Today, Calvin Cordozar Broadus Jr., better known to the world as Snoop Dogg, turns 40. He's scheduled to share his birthday in Phoenix, performing at the Arizona State Fair tonight.
Both of these things say a lot about how rap has changed since Snoop's debut record, Doggstyle, hit record stores in 1993. Not only is the "Murder Was the Case That They Gave Me" guy sitting comfortably at 40, but he's considered family-friendly enough to play the Arizona State Fair.
It's hard to imagine now, but it wasn't that long ago Snopp Dogg was suburban America's worst nightmare. Now? He's that guy from all those commercials, coaching his son's Pop Warner football team on TV. But before he was Snoop Dogg, rapper, television and movie star, he was Snoop Doggy Dogg, gangsta rapper.
In the early '90s, gangsta rap found a home within the hearts of suburban teens but also earned the ire of their parents.
So how did Snoop go from public enemy number one to the Snoop we know today? Reality TV, of course. Though the 2007 show Snoop Dogg's Father Hood wasn't Snoop Dogg's first experience with television, it was probably his boldest step into mainstream consciousness.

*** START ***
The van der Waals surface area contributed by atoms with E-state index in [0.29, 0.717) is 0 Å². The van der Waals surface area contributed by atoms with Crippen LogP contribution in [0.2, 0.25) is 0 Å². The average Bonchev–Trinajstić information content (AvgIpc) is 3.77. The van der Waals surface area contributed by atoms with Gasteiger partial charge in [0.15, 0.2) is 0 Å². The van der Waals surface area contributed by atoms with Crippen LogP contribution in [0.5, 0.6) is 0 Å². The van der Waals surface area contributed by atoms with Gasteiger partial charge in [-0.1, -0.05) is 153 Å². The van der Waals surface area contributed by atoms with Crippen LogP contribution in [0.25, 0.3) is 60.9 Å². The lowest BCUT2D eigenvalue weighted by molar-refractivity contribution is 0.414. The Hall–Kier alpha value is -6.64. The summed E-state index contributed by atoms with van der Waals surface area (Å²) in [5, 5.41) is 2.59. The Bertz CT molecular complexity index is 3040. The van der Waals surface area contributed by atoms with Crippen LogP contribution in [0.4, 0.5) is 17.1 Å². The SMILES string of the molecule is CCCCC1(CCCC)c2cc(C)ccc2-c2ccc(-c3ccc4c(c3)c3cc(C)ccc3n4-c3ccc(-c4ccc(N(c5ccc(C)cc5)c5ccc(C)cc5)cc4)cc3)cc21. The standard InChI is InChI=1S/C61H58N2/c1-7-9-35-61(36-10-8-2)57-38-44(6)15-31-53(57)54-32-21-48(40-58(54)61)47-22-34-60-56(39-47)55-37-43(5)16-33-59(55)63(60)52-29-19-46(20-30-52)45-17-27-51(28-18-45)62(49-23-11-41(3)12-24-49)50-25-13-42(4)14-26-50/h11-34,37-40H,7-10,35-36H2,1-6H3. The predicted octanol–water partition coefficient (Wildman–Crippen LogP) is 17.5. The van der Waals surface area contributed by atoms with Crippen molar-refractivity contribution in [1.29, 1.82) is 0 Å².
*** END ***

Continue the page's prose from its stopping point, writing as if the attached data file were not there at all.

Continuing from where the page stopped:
It makes sense. Many of Snoop's fans from the Doggy Dogg days are adults now, and Snoop is so likable that he's going to wind up with his own sitcom on NBC.
Rappers like Ice-T and Flava Flav have transformed their images thanks to reality TV, but no one has made the transition quite so lucratively as Snoop.
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There is a lyric in one of Snoop Dogg's songs that says, "Gangstas don't die, they just move to Miami." But Florida residency or not, we know they don't die -- they get to live on TV forever.
Snoop Dogg is scheduled to perform Thursday, October 20, at Veterans Memorial Coliseum.